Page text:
Director: Aki Kaurismäki Starring: Alma Pöysti, Jussi Vatanen Running Time: 81 minutes
Romance on the big screen, really any feeling, is defined by heavy flourishes, bold gestures, soaring, sweeping expressions that burst through the film, so heavy they are with feeling. It reflects how we feel, but it tends not to come out that way through the funnel of our first draft mouths, our uncinematic selves.
Aki Kaurismäki’s movies are so deadpan they could be buried six feet under, but in his latest, the straight-faced but extremely romantic and quietly funny Fallen Leaves, two lonely lovers capture each others hearts and ours while barely twitching their mouths beyond a smile, and find a Big Movie love in an unlikely fashion. They see a flop comedy by Kaurismäki’s pal Jim Jarmusch and, after taking it in silence, agree in monotone that it’s the funniest thing they’ve ever seen. And why wouldn’t you believe them? Everything is bigger when you’re in love.
Fallen Leaves is set in modern Helsinki, but it’s characters have the classic weariness of David Lean, and the colours on screen, bright under muted lighting, are just short of Sirk. The poignant quiet, all long looks into the distance and slow, tired movement, has Ozu all over it. The love of film shines through every frame. Stars lma Pöysti and Jussi Vatanen, with a sensationally understated chemistry, are the perfect midpoint between Hollywood glamour and regular inner city folk, Carey Mulligan and Ryan Gosling if they grew up in a country that gets dark at 3pm.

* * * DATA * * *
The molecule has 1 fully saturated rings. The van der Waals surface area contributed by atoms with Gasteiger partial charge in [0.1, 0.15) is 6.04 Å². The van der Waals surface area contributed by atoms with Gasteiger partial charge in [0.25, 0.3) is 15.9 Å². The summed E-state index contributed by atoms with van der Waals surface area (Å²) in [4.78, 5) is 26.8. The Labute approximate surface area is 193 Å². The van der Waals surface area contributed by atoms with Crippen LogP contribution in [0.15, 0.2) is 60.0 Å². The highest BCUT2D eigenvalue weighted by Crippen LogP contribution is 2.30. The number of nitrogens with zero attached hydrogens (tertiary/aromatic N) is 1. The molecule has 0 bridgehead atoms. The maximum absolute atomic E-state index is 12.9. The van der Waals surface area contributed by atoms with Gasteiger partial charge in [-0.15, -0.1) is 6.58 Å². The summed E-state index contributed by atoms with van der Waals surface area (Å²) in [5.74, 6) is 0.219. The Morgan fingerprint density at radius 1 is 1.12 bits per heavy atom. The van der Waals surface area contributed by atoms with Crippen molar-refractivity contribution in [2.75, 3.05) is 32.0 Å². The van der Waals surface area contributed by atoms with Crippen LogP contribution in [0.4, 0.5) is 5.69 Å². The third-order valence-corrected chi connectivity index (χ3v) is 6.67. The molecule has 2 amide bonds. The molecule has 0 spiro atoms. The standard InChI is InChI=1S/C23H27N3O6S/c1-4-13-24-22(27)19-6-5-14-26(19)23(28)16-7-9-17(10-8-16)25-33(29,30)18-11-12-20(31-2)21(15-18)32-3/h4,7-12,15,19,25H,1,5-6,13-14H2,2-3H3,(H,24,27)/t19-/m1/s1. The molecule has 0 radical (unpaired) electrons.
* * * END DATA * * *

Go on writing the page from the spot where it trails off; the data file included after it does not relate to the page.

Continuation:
The film tells the story of Ansa (Pöysti) and Holappa (Vatanen), two lonely souls who meet at a karaoke bar and begin a very tentative, awkward, and unlucky courtship. They just can’t get it together, befalling a series of tragicomic mishaps. Behind the charming meet cute though is a much bigger barrier to their happiness – Holappa’s drinking is omnipresent and unrelenting enough to cut through the deadpan comedy, giving serious stakes to the question of what can really grow from these leaves fluttering past each other in the chilly Helsinki breeze.
A drier than dry comedic tone, in which the idea that anything special and romantic can happen at all in a world where every character is slumped and forlorn, bridges the gap perfectly between the larger than life emotions at play and the downbeat players feeling them. The film is brisk and to the point, but a very carefully selected score interjects the true feelings at play here, and between the charming Scandi-scowls and sternly firm obstacles Holappa and Ansa face is a sweet, simple and sumptuous story of two quiet people finding a ray of happiness, later and longer than they were expecting. Even Helsinki gets its sunlight after all, and in that sweet spot, great things bloom. Fallen Leaves leaves us longing that its murmuring leads figure it out and get their Hollywood ending.(4 / 5)